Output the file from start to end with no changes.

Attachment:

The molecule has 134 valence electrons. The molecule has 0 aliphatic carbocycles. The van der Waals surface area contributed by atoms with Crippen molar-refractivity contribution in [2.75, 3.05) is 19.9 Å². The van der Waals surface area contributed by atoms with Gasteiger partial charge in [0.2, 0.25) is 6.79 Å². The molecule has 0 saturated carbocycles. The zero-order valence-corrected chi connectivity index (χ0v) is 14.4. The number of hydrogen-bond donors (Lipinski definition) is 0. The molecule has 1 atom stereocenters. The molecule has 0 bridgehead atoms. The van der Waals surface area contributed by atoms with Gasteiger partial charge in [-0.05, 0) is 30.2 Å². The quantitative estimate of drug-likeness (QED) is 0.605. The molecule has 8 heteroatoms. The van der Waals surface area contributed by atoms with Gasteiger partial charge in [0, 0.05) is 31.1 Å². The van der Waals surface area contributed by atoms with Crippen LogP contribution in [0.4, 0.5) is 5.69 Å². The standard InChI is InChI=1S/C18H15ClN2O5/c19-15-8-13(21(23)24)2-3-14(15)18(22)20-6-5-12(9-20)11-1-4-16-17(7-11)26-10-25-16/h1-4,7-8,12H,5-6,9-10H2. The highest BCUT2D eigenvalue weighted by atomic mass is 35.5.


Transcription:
The molecule has 134 valence electrons. The molecule has 0 aliphatic carbocycles. The van der Waals surface area contributed by atoms with Crippen molar-refractivity contribution in [2.75, 3.05) is 19.9 Å². The van der Waals surface area contributed by atoms with Gasteiger partial charge in [0.2, 0.25) is 6.79 Å². The molecule has 0 saturated carbocycles. The zero-order valence-corrected chi connectivity index (χ0v) is 14.4. The number of hydrogen-bond donors (Lipinski definition) is 0. The molecule has 1 atom stereocenters. The molecule has 0 bridgehead atoms. The van der Waals surface area contributed by atoms with Gasteiger partial charge in [-0.05, 0) is 30.2 Å². The quantitative estimate of drug-likeness (QED) is 0.605. The molecule has 8 heteroatoms. The van der Waals surface area contributed by atoms with Gasteiger partial charge in [0, 0.05) is 31.1 Å². The van der Waals surface area contributed by atoms with Crippen LogP contribution in [0.4, 0.5) is 5.69 Å². The standard InChI is InChI=1S/C18H15ClN2O5/c19-15-8-13(21(23)24)2-3-14(15)18(22)20-6-5-12(9-20)11-1-4-16-17(7-11)26-10-25-16/h1-4,7-8,12H,5-6,9-10H2. The highest BCUT2D eigenvalue weighted by atomic mass is 35.5.